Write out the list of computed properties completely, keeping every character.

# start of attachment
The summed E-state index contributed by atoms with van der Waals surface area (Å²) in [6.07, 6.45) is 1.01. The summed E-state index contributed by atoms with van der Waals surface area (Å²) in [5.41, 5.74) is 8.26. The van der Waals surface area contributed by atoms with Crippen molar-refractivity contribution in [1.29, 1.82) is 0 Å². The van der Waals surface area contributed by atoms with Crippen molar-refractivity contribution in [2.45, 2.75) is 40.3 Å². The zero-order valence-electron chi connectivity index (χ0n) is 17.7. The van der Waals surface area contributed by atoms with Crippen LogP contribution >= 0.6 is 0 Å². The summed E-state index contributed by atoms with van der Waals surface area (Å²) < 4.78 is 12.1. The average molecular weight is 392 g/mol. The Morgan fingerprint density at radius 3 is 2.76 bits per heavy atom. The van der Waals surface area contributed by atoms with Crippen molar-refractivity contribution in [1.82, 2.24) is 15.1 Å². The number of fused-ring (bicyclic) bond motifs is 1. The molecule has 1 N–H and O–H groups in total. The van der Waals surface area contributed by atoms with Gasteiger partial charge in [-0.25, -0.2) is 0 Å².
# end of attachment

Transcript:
The summed E-state index contributed by atoms with van der Waals surface area (Å²) in [6.07, 6.45) is 1.01. The summed E-state index contributed by atoms with van der Waals surface area (Å²) in [5.41, 5.74) is 8.26. The van der Waals surface area contributed by atoms with Crippen molar-refractivity contribution in [1.29, 1.82) is 0 Å². The van der Waals surface area contributed by atoms with Crippen molar-refractivity contribution in [2.45, 2.75) is 40.3 Å². The zero-order valence-electron chi connectivity index (χ0n) is 17.7. The van der Waals surface area contributed by atoms with Crippen LogP contribution >= 0.6 is 0 Å². The summed E-state index contributed by atoms with van der Waals surface area (Å²) < 4.78 is 12.1. The average molecular weight is 392 g/mol. The Morgan fingerprint density at radius 3 is 2.76 bits per heavy atom. The van der Waals surface area contributed by atoms with Crippen molar-refractivity contribution in [1.82, 2.24) is 15.1 Å². The number of fused-ring (bicyclic) bond motifs is 1. The molecule has 1 N–H and O–H groups in total. The van der Waals surface area contributed by atoms with Gasteiger partial charge in [-0.25, -0.2) is 0 Å².